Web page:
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Frontline Nivolumab/Chemo Approved in Europe for Unresectable or Metastatic Urothelial Cancer

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Key Takeaways

  • Nivolumab combined with cisplatin and gemcitabine significantly improved overall survival and progression-free survival in unresectable or metastatic urothelial carcinoma.
  • The combination therapy reduced the risk of disease progression or death by 28% compared to chemotherapy alone.
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Michiel Van der Heijden, MD, PhD

Michiel Van der Heijden, MD, PhD

The European Commission has approved nivolumab (Opdivo) paired with cisplatin and gemcitabine for the first-line treatment of adult patients with unresectable or metastatic urothelial carcinoma.1

The regulatory decision was supported by findings from the phase 3 CheckMate 901 study (NCT03036098) in which nivolumab plus chemotherapy followed by single-agent nivolumab (n = 304) significantly improved survival vs chemotherapy alone (n = 304).2 The median overall survival (OS) achieved with nivolumab/chemotherapy was 21.7 months (95% CI, 18.6-26.4) by blinded independent central review (BICR) vs 18.9 months (95% CI, 14.7-22.4) with chemotherapy alone (HR, 0.78; 95% CI, 0.63-0.96; P = .0171). The median progression-free survival (PFS) with nivolumab was 7.9 months (95% CI, 7.6-9.5) vs 7.6 months (95% CI, 6.1-7.8) without (HR, 0.72; 95% CI, 0.59-0.88; P = .0012).

“In the CheckMate 901 trial, the combination of Opdivo with cisplatin and gemcitabine improved overall survival, reduced the risk of disease progression or death by 28% versus chemo alone, and demonstrated deep and durable responses versus chemo alone,” Michiel Van der Heijden, MD, PhD, medical oncologist and research group leader at Netherlands Cancer Institute, stated in a news release.1 “These findings are significant and reinforce that concurrent Opdivo and chemotherapy should be considered as a new standard of care for the first-line treatment of eligible patients with this difficult-to-treat cancer.”

The phase 3 trial enrolled patients with treatment-naive unresectable or metastatic urothelial cancer involving the renal pelvis, ureter, bladder, or urethra.2 They needed to be at least 18 years of age, be eligible to receive cisplatin, and have an ECOG performance status of 0 or 1.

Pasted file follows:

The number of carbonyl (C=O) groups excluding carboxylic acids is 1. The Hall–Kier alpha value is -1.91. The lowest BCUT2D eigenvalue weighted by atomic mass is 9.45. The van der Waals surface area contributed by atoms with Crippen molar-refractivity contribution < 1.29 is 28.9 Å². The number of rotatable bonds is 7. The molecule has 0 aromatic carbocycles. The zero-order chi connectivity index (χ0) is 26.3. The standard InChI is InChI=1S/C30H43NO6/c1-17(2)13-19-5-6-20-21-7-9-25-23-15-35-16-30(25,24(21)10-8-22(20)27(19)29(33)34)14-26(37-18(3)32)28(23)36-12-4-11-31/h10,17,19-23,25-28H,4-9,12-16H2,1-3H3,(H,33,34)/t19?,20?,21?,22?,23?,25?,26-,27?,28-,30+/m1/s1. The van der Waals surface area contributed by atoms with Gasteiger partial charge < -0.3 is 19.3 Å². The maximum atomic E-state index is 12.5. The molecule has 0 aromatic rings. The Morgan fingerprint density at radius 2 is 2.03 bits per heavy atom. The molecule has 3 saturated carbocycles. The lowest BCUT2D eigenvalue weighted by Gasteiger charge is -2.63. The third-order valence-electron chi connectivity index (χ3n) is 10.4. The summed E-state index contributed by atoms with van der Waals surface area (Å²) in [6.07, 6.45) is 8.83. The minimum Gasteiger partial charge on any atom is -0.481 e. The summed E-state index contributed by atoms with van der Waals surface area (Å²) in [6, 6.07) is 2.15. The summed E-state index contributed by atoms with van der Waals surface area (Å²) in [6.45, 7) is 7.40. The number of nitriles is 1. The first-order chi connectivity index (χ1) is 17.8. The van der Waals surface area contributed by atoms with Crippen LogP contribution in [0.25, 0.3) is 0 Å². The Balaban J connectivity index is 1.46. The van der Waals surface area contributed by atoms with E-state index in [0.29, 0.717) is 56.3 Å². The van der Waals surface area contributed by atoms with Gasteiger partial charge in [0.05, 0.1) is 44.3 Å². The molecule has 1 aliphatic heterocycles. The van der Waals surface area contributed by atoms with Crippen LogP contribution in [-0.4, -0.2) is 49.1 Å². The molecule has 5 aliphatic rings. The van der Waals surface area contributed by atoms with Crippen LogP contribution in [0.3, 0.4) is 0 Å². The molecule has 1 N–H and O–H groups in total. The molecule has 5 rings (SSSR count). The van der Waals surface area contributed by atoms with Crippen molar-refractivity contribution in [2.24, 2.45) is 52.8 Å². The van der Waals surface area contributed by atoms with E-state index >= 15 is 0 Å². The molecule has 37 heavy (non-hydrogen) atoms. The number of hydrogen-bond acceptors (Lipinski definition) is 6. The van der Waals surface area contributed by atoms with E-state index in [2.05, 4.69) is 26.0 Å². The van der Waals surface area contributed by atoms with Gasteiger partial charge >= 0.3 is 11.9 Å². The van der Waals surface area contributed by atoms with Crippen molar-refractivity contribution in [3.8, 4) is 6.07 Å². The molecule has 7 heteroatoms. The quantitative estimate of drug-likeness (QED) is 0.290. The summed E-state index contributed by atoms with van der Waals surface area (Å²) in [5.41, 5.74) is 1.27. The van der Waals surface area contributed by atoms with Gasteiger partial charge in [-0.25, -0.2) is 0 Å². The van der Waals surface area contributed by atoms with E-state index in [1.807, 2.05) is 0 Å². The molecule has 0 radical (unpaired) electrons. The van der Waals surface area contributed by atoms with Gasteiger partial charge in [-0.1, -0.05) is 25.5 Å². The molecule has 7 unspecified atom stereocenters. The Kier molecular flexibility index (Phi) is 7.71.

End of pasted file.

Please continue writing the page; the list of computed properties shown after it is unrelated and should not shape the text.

Participants were randomized to receive gemcitabine at 1000 mg/m2 on day 1 and day 8 plus cisplatin at 70 mg/m2 on day 1 every 3 weeks for up to 6 cycles with or without nivolumab at 360 mg on day 1. Three weeks later, those who received the chemoimmunotherapy combination went on to receive nivolumab monotherapy at 480 mg every 4 weeks until disease progression, intolerable toxicity, withdrawal, or up to 24 months. Stratification factors included PD-L1 expression (≥1% vs <1%) and liver metastases (yes vs no).

OS and PFS by BICR served as the trial’s co-primary end points, and key secondary end points included OS and PFS in those with a PD-L1 expression of 1% or higher and health-related quality of life (HRQOL). Important exploratory end points included objective response rate by BICR and safety.

Final data from the study were reported during the 2023 ESMO Congress and had a median follow-up of 33.6 months (range, 7.4-62.4).

The patient median age in the nivolumab/chemotherapy and chemotherapy-alone arms was 65 years (range, 32-86). The majority of patients were male (78% vs 77%) and White (69% vs 74%) and just under half (44% vs 47%) were from Europe. Fifty-three percent of patients in both arms had an ECOG performance status of 0. Most patients’ tumor type at initial diagnosis was urinary bladder (77% vs 72%). Regarding PD-L1 expression, more than half of patients in both arms had expression less than 1% or indeterminate (63% vs 64%) and the remainder had a status of 1% or higher (37% vs 36%). Liver metastases were present in 21% of patients in both arms.

Additional efficacy data showed that the 12-month OS rates in the nivolumab/chemotherapy and chemotherapy-alone arms were 70.2% and 62.7%, respectively; the 24-month OS rates were 46.9% and 40.7%, respectively. Moreover, the respective 12-month PFS rates were 34.2% and 21.8% and the 24-month rates were 23.5% and 9.6%.